Student Becomes UHart's First Rangel Fellow
A University of Hartford student has been awarded a prestigious international affairs fellowship, becoming the first from UHart to earn the honor.
Benedicta “Benie” Kwarteng ’23 has been granted a 2023 Charles B. Rangel International Affairs Fellowship following a nationwide competition of nearly 900 highly qualified candidates. Just 45 fellows were chosen across the country. The program will allow Kwarteng, who is multi-lingual, to pursue her master’s degree, work overseas and stateside with a member of Congress, and become a U.S. diplomat.
“I decided to apply to the Rangel Fellowship because it was a great opportunity that will allow me to continue my education and pursue a career in foreign service. I was mostly excited by the professional development aspect of the fellowship, which will allow me to do a congressional internship and an internship at a U.S. Embassy abroad. I know the experience will be very relevant to my own journey as a diplomat,” says Kwarteng, who graduates this spring as a double major in international studies and politics and government with a minor in French.
The Rangel Fellowship, funded by the U.S. Department of State and administered by Howard University, supports extraordinary individuals who want to pursue careers in the Foreign Service of the U.S. Department of State, and aims to enhance the excellence and diversity of the U.S. Foreign Service.
The program will support Kwarteng through a two-year master’s degree (she’s currently deciding between Columbia University and Johns Hopkins University) and provide extensive professional development opportunities, including internships, mentors, and skills training. As part of the fellowship, Kwarteng will also work for a member of Congress on issues related to foreign affairs this summer.
In the summer of 2024, the U.S. Department of State will send her overseas to work in a U.S. Embassy or Consulate to get hands-on experience with U.S. foreign policy and the work of the Foreign Service.
Upon successful completion of the program, Kwarteng will become a U.S. diplomat in the summer of 2025 with an appointment in the U.S. Department of State Foreign Service, embarking on one of the most challenging and rewarding careers of service to her country. She will work to promote peace, prosperity, and human dignity around the world.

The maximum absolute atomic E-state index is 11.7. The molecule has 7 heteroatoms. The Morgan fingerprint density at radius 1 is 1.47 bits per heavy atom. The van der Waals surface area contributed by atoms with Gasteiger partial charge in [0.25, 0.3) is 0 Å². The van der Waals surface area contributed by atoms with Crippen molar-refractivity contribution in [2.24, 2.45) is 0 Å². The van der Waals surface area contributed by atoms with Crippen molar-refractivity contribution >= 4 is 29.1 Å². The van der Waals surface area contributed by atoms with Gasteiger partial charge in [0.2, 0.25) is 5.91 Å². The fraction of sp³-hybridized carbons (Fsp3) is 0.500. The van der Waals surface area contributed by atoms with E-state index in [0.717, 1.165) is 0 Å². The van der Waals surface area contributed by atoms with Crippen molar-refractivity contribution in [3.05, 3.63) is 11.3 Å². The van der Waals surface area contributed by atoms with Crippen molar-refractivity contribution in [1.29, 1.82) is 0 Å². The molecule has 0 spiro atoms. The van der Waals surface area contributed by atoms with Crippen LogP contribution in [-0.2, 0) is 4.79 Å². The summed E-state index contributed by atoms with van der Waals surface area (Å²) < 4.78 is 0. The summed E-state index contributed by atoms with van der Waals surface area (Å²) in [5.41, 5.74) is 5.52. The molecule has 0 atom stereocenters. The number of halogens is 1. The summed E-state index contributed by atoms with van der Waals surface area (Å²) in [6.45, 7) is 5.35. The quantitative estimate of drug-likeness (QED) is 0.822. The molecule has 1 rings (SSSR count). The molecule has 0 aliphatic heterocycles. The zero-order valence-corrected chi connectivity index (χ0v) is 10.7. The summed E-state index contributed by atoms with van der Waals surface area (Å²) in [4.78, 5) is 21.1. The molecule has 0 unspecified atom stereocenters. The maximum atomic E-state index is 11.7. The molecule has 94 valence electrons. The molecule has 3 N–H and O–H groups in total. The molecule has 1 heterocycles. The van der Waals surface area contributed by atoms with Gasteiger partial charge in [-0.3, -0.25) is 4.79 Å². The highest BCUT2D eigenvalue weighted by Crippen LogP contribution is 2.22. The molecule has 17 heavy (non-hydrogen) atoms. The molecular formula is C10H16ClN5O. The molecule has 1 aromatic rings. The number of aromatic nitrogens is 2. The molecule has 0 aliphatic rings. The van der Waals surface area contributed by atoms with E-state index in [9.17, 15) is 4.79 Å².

Kwarteng has remained highly engaged throughout her undergraduate career at UHart: She has served as a student ambassador for the College of Arts and Sciences and Honors Program, was awarded a Benjamin Gilman scholarship to study abroad at Yonsei University in Seoul, South Korea, and has served as a member of The Women’s Advancement Initiative’s LEAD (Leadership Education and Development) program. That’s in addition to earning a scholarship to conduct research in Ghana related to her honors thesis, according to Mark Blackwell, interim dean of the College of Arts and Sciences at UHart.
“The College of Arts and Sciences is bursting with pride at the news that Benie has been awarded a Rangel Fellowship. We are proud, but we’re not surprised—she has garnered so many top awards at UHart,” Blackwell says. “But all along, Benie has been keen to pursue a career in international diplomacy. So the Charles B. Rangel International Affairs Program is a perfect fit for her talents and interests. Her drive, her intellect, her humility, her resourcefulness…she is a powerful force for good. I think the Rangel Program is lucky to have her.”
In addition to the Korean language skills she cultivated during her study abroad experience in South Korea, Kwarteng also speaks Akan-Twi, Akan-Fante, and French—she’s specifically leveraged her proficiency in Akan-Twi and Akan-Fante throughout her fieldwork in Ghana.
Though internationally minded, Kwarteng has served her communities at home, having completed previous internships at the Atlantic County Superintendent of Elections Office and at the Governor M. Jodi Rell Center for Public Service at UHart.
“The Rangel Program is thrilled to welcome Benie," says Patricia Scroggs, director of diplomatic fellowships at Howard University. “Her outstanding background, including her strong academic credentials from the University of Hartford, made her a highly competitive candidate. I have no doubt that she will excel in her graduate program and will contribute to promoting peace, prosperity, and human dignity around the world as a Foreign Service Officer."